I called your office yesterday to note my objection to the health care legislation currently being considered by the House. I am writing today to reiterate my opinion of this legislation.
This legislation will not do anything to reduce the actual costs of medical care, but will only change who is paying the bills. The president and other supporters of the Senate Bill cite its CBO Score to present this legislation as a cost saving measure, but this score is a result of accounting gimmicks that defy common sense. It uses 10 years of tax increases and medicare cuts to offset 6 years of spending. Additionally, I am highly suspicious that the planned Medicare cuts will never happen, just like the cuts passed in the 90’s are being eliminated by the “doc fix”. We cannot pay for our current entitlement programs, and along with its permanent enshrinement of Pell Grants, this legislation adds 2 new entitlement systems on top of them. This will bankrupt the country. Congress should start from scratch on a truly bipartisan bill.
Additionally, the methods being considered to pass this legislation are despicable. The tactic being referred to as the “Slaughter Rule” or “deem and pass” should not be used to pass any legislation, especially not something of this scope. Article 1, Section 7 of The Constitution specifically states “in all such Cases the Votes of both Houses shall be determined by Yeas and Nays, and the Names of the Persons voting for and against the Bill shall be entered on the Journal of each House respectively.” Using a rule to “deem” that a bill has passed based on the results of the vote on another bill does not meet this constitutional requirement. You should vote against any bill or rule that attempts to use this maneuver on constitutional grounds, independent of its content.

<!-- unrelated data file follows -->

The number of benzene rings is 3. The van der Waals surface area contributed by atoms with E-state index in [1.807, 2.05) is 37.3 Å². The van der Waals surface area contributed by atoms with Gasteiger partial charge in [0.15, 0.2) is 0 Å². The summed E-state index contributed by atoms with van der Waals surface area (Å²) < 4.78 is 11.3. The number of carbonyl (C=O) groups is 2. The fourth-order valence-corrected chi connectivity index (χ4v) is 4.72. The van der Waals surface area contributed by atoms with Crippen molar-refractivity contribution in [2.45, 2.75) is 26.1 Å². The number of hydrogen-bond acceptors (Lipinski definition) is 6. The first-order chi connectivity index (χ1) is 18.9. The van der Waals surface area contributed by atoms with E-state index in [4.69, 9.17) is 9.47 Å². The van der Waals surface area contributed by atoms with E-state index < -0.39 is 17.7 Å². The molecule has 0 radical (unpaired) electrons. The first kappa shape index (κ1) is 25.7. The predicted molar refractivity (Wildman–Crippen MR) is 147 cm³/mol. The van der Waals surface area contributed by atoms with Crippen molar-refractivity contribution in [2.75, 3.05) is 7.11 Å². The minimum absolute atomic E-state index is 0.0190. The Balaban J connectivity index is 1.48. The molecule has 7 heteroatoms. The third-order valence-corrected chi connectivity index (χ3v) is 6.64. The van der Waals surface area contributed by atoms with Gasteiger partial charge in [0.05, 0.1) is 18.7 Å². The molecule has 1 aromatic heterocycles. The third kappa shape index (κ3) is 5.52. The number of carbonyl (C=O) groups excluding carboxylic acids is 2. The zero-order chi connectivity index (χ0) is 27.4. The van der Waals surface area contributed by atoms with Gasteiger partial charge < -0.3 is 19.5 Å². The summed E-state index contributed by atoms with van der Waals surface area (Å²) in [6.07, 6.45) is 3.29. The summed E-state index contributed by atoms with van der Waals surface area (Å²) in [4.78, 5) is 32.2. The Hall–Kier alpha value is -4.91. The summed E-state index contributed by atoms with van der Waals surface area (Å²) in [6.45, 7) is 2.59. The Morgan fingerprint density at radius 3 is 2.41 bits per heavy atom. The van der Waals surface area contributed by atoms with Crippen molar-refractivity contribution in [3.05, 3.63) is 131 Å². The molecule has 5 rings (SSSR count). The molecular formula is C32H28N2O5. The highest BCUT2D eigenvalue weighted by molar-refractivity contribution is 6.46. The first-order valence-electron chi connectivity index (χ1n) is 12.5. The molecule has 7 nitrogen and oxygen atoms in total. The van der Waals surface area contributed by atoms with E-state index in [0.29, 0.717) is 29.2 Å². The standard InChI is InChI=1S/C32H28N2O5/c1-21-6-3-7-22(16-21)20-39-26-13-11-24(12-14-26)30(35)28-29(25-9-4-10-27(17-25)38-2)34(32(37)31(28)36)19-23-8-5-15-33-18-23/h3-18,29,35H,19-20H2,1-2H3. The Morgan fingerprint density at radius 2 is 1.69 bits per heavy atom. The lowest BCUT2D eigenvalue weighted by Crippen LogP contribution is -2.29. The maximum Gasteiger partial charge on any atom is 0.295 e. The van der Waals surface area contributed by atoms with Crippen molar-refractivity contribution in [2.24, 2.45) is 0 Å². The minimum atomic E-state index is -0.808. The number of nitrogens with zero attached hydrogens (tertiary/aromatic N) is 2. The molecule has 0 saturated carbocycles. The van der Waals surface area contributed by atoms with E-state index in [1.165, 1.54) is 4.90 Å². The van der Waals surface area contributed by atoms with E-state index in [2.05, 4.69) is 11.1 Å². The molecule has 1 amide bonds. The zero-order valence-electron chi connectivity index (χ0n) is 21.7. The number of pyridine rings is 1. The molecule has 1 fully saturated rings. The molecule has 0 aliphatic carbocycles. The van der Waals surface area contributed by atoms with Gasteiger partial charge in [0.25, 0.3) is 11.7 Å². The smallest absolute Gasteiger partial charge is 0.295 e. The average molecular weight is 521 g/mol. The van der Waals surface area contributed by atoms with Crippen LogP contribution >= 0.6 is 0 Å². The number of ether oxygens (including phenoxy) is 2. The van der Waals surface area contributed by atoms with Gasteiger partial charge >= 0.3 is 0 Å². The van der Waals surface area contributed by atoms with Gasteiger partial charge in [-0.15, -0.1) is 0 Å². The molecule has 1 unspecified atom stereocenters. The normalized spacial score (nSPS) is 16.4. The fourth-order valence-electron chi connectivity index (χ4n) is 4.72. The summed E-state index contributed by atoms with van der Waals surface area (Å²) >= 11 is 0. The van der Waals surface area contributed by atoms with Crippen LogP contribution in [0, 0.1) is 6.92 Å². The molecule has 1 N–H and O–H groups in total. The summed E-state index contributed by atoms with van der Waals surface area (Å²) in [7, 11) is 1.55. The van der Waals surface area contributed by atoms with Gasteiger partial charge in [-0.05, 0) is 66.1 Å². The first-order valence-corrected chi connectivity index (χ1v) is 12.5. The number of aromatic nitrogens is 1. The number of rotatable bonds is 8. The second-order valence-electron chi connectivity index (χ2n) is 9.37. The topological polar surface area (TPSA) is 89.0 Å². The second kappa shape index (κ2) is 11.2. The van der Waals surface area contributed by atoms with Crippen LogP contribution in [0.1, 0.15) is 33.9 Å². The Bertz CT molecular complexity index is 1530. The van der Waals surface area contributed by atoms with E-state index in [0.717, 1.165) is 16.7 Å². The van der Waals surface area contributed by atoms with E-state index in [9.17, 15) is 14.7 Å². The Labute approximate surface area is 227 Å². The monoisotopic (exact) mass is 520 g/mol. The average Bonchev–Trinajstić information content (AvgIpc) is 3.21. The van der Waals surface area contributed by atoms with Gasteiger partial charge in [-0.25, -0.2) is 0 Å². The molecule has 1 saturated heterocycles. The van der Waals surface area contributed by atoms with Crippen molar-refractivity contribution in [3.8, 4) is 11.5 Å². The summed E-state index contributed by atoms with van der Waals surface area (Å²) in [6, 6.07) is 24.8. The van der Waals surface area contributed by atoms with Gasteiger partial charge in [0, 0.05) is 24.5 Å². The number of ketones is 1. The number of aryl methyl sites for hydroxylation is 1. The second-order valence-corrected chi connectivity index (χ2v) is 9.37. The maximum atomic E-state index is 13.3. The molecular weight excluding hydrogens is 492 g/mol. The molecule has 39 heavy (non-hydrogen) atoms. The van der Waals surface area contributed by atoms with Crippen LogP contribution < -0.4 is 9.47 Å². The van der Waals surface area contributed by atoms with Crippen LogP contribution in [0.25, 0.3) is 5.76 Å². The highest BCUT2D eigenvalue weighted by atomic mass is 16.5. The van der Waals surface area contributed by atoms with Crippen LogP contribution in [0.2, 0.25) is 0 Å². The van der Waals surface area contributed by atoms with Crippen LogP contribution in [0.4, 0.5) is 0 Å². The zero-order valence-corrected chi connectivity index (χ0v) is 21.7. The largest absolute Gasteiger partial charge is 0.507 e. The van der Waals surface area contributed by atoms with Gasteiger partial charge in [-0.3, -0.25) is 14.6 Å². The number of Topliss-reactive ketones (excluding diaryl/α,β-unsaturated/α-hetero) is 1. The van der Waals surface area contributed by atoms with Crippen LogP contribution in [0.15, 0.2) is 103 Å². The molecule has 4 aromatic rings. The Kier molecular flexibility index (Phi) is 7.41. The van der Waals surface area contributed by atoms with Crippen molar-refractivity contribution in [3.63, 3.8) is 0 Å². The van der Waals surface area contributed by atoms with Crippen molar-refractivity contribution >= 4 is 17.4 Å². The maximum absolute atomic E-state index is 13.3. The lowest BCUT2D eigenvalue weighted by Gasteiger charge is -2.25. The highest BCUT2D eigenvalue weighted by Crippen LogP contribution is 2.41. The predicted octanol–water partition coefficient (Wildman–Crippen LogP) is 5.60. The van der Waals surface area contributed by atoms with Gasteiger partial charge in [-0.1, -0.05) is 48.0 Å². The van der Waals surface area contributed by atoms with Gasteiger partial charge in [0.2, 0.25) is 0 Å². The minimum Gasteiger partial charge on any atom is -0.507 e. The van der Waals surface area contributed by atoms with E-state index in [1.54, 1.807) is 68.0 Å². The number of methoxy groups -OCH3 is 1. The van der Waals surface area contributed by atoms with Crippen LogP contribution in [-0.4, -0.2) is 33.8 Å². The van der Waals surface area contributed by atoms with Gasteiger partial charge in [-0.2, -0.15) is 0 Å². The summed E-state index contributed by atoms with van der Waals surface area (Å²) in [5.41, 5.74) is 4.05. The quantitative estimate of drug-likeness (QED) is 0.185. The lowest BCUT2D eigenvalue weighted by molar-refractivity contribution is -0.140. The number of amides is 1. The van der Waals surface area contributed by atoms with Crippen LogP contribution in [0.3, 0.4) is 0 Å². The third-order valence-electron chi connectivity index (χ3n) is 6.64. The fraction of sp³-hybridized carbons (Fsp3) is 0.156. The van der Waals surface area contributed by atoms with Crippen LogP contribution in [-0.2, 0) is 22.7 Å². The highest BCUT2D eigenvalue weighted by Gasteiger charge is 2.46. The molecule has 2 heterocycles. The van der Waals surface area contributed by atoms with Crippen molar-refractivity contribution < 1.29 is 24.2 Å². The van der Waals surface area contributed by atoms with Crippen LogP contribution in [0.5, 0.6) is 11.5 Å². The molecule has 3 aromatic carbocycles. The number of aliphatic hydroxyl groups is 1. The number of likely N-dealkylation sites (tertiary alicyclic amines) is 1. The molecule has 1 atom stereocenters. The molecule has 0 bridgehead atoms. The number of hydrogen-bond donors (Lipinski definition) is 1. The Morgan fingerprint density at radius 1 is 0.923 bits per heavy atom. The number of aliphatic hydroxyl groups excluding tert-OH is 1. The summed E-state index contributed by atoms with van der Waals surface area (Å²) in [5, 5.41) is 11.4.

Members of your caucus have cited examples of Republicans using this tactic in the past as their justification for using it in this case. I wouldn’t accept this “They did it first” excuse from a child, and I certainly don’t accept it from a Congressman. If the Republicans did it in the past they were wrong, too. Maybe that’s why we voted them out of power. This isn’t the Change America voted for.
If the Senate bill is too flawed to pass as is, it should be amended and sent back to the Senate for their reconsideration. You should not pass a flawed bill with the hope to “fix” it later. Obscuring a vote on the Senate Bill by hiding behind the “fix” doesn’t make sense, because if the Senate Bill is approved by the House, it will be sent to the President and become law, no matter what happens to the Reconciliation Bill. Just because the House passes a “fix”, there is no guarantee that it will pass the Senate. Therefore the Senate Bill MUST be judged on its own merits, independent from the fix. If it doesn’t have the votes, it must die.